Consumer Watchdog Campaign: CDC Study Finds 1 in 5 Families Struggling With Medical Debt, Shows Urgency of Need to Curb Insurance Rates

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Santa Monica, CA — The first large-scale survey of Americans about their problems with medical debt show 1 in 5 are burdened by medical debt and half of them are unable to pay the debt at all. Having health insurance is a key to being able to pay for medical care, said the Consumer Watchdog Campaign, but spiraling insurance rates have left millions of Americans uninsured or badly underinsured. A ballot initiative proposed in California would make health insurance more affordable by regulating premium increases, and give the state the ability to curb excessive rates before they go into effect.
The report released today by the federal Centers for Disease Control found that medical debt hit hardest at younger families and the working class, people who are least likely to be able to afford insurance.
“When one in five Americans are in medical debt it’s clear that we’re not doing enough to make health insurance affordable. Soon, federal law will require every American to have insurance, but nothing controls what health insurers can charge. States need the power to say no to excessive health insurance premium hikes,” said Carmen Balber with the Consumer Watchdog Campaign. “The California ballot initiative will allow the state to rein in out-of-control spending on insurance bureaucracy, executive salaries and profits that is driving the up cost of health care and driving consumers out of coverage and into medical debt.”
Lead report author Robin Cohen, of the CDC’s National Center for Health Statistics, said insurance, public or private, frequently determines whether families can pay their health care expenses.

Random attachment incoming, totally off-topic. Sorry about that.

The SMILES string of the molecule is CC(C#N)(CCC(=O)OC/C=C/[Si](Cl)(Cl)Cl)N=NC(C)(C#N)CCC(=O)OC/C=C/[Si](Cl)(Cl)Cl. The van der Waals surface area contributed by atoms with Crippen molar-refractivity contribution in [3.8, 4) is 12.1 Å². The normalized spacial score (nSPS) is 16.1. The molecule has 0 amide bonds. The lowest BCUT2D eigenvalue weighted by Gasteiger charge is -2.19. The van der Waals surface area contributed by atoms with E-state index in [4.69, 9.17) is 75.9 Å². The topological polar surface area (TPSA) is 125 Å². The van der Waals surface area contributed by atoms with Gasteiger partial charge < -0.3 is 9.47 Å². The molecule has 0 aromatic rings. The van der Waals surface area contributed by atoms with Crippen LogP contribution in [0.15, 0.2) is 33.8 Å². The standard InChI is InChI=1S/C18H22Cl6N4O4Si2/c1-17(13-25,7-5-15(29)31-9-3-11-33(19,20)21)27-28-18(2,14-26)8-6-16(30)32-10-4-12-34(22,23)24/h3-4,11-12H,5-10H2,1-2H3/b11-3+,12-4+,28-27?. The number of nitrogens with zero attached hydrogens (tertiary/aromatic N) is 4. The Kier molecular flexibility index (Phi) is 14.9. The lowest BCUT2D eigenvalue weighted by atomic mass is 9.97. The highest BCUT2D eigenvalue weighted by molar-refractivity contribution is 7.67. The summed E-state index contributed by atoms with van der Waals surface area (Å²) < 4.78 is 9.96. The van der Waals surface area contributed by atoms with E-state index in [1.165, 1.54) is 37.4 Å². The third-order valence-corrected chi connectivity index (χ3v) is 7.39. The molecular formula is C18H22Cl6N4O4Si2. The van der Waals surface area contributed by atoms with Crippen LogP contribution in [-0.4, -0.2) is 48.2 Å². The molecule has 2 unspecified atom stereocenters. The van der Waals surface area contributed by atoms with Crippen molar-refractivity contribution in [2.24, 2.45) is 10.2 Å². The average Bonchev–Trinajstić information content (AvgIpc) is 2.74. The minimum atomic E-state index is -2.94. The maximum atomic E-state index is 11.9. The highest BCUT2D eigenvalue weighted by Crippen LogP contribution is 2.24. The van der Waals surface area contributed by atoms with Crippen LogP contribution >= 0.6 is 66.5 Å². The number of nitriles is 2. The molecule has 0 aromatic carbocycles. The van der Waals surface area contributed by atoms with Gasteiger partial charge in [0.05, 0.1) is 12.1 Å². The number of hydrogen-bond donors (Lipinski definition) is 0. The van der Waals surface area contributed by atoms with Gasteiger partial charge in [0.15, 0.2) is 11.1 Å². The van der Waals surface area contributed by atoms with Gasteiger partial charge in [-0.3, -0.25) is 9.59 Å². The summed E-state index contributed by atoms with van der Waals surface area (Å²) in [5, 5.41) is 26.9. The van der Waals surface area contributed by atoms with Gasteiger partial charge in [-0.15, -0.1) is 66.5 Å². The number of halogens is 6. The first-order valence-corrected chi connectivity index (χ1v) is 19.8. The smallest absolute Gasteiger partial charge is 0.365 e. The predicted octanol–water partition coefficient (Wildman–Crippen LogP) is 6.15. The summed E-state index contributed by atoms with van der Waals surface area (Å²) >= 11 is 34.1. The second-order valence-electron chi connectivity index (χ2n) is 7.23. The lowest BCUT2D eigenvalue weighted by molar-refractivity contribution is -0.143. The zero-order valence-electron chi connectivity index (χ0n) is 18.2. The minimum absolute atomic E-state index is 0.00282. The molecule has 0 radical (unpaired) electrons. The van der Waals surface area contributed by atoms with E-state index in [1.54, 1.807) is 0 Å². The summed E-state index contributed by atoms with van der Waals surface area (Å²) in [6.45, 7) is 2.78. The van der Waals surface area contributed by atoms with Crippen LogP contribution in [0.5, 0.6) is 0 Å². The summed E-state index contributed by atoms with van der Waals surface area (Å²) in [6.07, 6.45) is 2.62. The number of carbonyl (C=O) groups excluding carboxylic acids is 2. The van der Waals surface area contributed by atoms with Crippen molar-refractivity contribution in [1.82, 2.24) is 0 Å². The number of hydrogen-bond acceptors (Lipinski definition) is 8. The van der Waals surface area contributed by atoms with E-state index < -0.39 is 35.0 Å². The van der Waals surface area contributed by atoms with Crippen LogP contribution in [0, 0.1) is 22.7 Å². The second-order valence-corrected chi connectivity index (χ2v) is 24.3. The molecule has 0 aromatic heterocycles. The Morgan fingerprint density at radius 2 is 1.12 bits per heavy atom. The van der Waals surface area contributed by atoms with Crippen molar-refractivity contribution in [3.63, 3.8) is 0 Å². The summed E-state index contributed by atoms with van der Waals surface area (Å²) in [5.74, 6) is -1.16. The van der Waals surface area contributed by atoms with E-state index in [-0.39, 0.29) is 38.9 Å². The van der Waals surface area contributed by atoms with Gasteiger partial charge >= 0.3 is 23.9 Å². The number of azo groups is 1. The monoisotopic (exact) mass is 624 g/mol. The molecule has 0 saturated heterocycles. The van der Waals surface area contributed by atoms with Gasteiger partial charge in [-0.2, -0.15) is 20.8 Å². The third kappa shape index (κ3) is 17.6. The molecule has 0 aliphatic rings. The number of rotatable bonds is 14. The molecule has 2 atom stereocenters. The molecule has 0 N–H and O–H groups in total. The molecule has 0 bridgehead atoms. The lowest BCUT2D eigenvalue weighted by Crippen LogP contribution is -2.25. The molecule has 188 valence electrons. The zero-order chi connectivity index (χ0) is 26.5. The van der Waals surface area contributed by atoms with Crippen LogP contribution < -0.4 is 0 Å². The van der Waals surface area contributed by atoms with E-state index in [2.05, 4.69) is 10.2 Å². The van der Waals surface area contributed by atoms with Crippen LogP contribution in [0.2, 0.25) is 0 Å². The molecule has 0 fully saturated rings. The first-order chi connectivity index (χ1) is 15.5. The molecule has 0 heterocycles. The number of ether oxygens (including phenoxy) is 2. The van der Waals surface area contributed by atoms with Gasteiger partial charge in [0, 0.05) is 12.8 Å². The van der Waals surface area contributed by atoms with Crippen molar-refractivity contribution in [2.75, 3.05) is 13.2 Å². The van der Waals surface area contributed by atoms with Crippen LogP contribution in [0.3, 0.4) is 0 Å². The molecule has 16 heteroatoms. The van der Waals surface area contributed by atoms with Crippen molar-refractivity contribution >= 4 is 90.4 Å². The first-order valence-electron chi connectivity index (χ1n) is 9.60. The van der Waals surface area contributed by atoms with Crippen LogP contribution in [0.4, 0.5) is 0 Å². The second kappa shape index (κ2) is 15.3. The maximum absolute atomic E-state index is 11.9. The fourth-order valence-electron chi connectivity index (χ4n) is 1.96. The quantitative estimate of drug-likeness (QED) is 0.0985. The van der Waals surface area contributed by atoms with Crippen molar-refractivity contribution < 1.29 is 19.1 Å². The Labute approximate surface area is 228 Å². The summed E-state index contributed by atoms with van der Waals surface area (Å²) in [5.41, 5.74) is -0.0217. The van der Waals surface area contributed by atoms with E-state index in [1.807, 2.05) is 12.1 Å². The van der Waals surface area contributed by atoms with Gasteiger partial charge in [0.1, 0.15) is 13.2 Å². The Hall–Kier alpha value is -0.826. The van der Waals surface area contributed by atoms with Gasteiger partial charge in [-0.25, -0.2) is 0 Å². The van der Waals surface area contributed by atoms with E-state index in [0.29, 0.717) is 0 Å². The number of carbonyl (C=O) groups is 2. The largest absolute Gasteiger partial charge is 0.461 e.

“But even among people with private insurance, about 16 percent had trouble paying medical bills and 6 percent couldn’t pay at all,” Cohen told Health Day.
A ballot initiative sponsored by Consumer Watchdog Campaign and aiming for the November California ballot would require insurance companies to justify rate increases, under penalty of perjury, before they take effect. Regulators would have the power to reject or modify unreasonable premium rates, and limit the amount of wasteful overhead, profit and executive compensation that insurance companies may pass on to consumers. The measure would add health insurance policies sold to 5.3 million Californians to the state’s rate regulation law. It also prohibits health, auto and home insurers from using Californians’ credit history or prior insurance coverage to increase premiums or deny coverage.
The measure is based on the insurance reform law, Proposition 103, that regulated auto and homeowners insurance in California. That law has saved drivers $62 billion in premiums since 1988, according to a 2008 Consumer Federation of America report.
The campaign is using a mixed paid and volunteer effort to gather the 505,000 signatures necessary to qualify for the November ballot. U.S. Senator Dianne Feinstein, who was the first person to sign the petition, authored an email to millions of California voters asking them to download, print, sign and return the official ballot petition online at
The federal health reform law requires review of some health insurance rate increases, but does not give any state regulator the authority to modify or deny rate increases even when they are found to be excessive or unreasonable.
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Consumer Watchdog Campaign is chaired by insurance reform Proposition 103 author Harvey Rosenfield. Consumer Watchdog Campaign is the campaign affiliate of Consumer Watchdog, which was founded by Rosenfield and whose president, Jamie Court, an award-winning consumer advocate and author, is the proponent of the proposed ballot initiative.

Carmen Balber
Carmen Balber
Consumer Watchdog executive director Carmen Balber has been with the organization for nearly two decades. She spent four years directing the group’s Washington, D.C. office where she advocated for key health insurance market reforms that were ultimately enacted into law as part of the Affordable Care Act.

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